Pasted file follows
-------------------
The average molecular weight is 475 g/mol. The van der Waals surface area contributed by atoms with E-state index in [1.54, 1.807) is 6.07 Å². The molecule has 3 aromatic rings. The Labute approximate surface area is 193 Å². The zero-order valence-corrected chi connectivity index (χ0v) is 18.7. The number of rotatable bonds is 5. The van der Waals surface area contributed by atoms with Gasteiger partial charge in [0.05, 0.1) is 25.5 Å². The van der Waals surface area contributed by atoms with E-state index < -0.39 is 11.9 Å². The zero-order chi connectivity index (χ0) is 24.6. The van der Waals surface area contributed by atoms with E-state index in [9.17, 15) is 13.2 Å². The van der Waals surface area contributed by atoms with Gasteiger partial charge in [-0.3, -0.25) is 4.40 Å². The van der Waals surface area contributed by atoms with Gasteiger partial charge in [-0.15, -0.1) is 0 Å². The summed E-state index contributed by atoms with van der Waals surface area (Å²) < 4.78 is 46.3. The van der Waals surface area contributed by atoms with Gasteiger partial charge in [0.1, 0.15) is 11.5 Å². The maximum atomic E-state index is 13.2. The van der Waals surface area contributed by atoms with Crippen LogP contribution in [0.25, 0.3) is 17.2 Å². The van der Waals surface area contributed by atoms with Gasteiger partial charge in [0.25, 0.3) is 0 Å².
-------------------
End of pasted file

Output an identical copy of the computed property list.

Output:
The average molecular weight is 475 g/mol. The van der Waals surface area contributed by atoms with E-state index in [1.54, 1.807) is 6.07 Å². The molecule has 3 aromatic rings. The Labute approximate surface area is 193 Å². The zero-order valence-corrected chi connectivity index (χ0v) is 18.7. The number of rotatable bonds is 5. The van der Waals surface area contributed by atoms with Gasteiger partial charge in [0.05, 0.1) is 25.5 Å². The van der Waals surface area contributed by atoms with E-state index < -0.39 is 11.9 Å². The zero-order chi connectivity index (χ0) is 24.6. The van der Waals surface area contributed by atoms with E-state index in [9.17, 15) is 13.2 Å². The van der Waals surface area contributed by atoms with Gasteiger partial charge in [-0.3, -0.25) is 4.40 Å². The van der Waals surface area contributed by atoms with Gasteiger partial charge in [-0.15, -0.1) is 0 Å². The summed E-state index contributed by atoms with van der Waals surface area (Å²) < 4.78 is 46.3. The van der Waals surface area contributed by atoms with Gasteiger partial charge in [0.1, 0.15) is 11.5 Å². The maximum atomic E-state index is 13.2. The van der Waals surface area contributed by atoms with Crippen LogP contribution in [0.25, 0.3) is 17.2 Å². The van der Waals surface area contributed by atoms with Gasteiger partial charge in [0.25, 0.3) is 0 Å².